There’s no doubt about it. Processed food like that from McDonald’s is just not part of a healthful diet – in fact, much of it cannot even pass for real food.
I am very grateful I can say I have never had a Chicken McNugget from McDonald’s. If you can’t say the same at least you can commit to never having another one again.
This sentiment was echoed by Federal Judge Robert Sweet in a lawsuit against the restaurant chain back in 2003 when he said:
“Chicken McNuggets, rather than being merely chicken fried in a pan, are a McFrankenstein creation of various elements not utilized by the home cook.”
At the time, Time Magazine reported that Judge Sweet “questioned whether customers understood the risks of eating McDonald’s chicken over regular chicken.”
That was seven years ago, and I still wonder whether or not McDonald’s customers truly understand the risks they take when consuming fast food on a regular basis.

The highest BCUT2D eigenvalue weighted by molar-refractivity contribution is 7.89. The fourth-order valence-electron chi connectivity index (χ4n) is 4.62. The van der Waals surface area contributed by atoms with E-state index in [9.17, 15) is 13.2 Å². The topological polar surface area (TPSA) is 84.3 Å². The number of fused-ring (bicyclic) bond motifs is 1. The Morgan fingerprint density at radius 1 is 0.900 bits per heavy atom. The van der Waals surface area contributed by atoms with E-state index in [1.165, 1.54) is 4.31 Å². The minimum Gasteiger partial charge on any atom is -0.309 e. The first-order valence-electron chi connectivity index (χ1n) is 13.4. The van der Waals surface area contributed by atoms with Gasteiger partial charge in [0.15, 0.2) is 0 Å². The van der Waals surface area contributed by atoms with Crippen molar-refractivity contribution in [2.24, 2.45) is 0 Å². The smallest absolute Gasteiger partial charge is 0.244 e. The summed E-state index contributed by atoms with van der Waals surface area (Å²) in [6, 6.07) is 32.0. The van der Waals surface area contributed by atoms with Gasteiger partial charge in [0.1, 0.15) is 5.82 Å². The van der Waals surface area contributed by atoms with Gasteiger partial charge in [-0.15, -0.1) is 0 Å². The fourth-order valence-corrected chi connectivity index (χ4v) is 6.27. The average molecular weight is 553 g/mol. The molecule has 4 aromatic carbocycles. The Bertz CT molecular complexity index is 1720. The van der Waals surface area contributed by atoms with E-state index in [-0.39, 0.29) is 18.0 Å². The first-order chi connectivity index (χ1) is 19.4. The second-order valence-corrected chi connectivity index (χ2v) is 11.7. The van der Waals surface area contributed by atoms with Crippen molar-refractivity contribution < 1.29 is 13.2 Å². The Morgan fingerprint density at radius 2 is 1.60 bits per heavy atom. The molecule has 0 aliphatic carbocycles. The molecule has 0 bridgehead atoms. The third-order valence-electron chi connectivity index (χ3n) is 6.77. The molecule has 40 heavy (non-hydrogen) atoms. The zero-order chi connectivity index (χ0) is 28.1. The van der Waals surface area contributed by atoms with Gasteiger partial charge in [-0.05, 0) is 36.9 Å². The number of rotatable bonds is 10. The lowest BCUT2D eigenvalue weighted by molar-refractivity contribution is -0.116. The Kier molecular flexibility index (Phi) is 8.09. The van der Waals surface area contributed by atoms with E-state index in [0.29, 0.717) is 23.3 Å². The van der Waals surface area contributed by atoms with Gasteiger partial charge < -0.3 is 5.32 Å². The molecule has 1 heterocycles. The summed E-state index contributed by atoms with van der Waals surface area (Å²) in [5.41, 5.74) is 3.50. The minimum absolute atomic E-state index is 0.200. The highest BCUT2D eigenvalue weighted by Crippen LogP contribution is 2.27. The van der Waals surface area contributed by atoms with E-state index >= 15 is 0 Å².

If you missed Morgan Spurlock’s documentary Super Size Me, I highly recommend you watch it with your entire family. It’s a real-life illustration of just how dangerous – life threatening, in fact – an excessive fast food diet can really be. And “excessive” consumption is likely far less than you imagine: Eating fast food just twice a week doubles your risk of developing insulin resistance, compared to eating it just once a week, for example. Insulin resistance, as I’ve discussed on many occasions, is one of the primary driving factors behind most of the diseases we currently struggle with, from diabetes to cancer and heart disease.
The truth is, McDonald’s fare contains non-food ingredients that can seriously harm your health.
This shouldn’t come as any great surprise. After all, how healthful can something be that shows no signs of decomposing after being left on a counter for more than a decade?
Clearly there’s more chemicals in there than actual, real foodstuff.